I still remember how excited I felt about starting my own podcast. After producing and editing podcasts for other hosts, I couldn’t wait to dive in with my idea and bring my own show to life. But before I could fully dive in, I had to figure out how much I could invest.
Unfortunately, the cost of starting a podcast holds some hopeful hosts from launching their dream. On the flip side, not being realistic about the startup costs of a podcast can land some eager hosts in trouble.
Wherever you are on that spectrum, I want you to be prepared when it comes to podcast startup costs. While podcasting isn’t free, but there are ways to make it work with budgets of all sizes.
Podcast Expenses to Keep in Mind
First of all, what are the basic podcast expenses? I have a podcast episode all about this, so I’ll give you the short version in this blog. Here are the basic expenses you’ll need to plan for:
- Recording gear: starts at $150 for entry-level equipment
- Hosting service: around $25 a month (I do not recommend free hosting services)
- Royalty-free music: one-time payment of around $50
- Recording platform: free to around $150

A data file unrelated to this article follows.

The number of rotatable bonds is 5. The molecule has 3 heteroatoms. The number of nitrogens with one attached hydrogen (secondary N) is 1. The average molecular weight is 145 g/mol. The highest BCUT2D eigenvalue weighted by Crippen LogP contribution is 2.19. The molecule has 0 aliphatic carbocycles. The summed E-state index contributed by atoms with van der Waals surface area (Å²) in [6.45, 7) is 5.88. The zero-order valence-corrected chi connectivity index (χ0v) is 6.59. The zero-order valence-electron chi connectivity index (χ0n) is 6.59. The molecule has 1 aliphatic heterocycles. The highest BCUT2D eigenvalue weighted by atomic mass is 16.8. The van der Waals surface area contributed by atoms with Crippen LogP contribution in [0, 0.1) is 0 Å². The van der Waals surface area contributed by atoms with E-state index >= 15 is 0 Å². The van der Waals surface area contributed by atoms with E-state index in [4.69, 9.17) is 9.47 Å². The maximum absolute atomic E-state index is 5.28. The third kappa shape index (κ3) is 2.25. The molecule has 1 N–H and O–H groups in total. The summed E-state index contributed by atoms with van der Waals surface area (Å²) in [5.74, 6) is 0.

These four expenses are the most important startup costs and technically all you need to launch your show. However, most podcast hosts also pay for website hosting, graphic design, a podcast producer, transcriptions, guest gifting, and other marketing expenses.
If you stick to only these four expenses, you should plan to spend at least $200 plus your monthly hosting fee (unless you pay for a yearly plan, which is around $200). For your recording platform, Mac users can use GarageBand for free for solo episodes. However, if you plan to interview guests, you’ll need to spend around $150 for a virtual podcasting studio program.
Should You Invest Big or DIY Your Podcast?
Before you start swiping your credit card, it’s important to determine your podcast budget so you don’t get in over your head. It’s tempting to want to invest in all of the best gear right off the bat, but there are also great entry-level options you can get started with instead.
There are also several parts of your podcast production that you can do yourself, but what you’ll save in money, you’ll spend in your time. Doing your own editing can keep your budget low, but it can also take a ton of time.
On the flip side, you can outsource everything, from the production to the marketing, and simply show up to record your podcast. Of course, this option requires a bigger budget, but you get your time back.
At the end of the day, your startup costs are determined by your budget and how much you want to do yourself. For new podcast hosts, I typically recommend that you start with a mid-range budget and invest more as you go.
Download to Podcast Budget Worksheet
Ready to nail down your podcast start-up costs? Download my Podcast Budget Worksheet here, and don’t hesitate to reach out with any other podcast budgeting questions!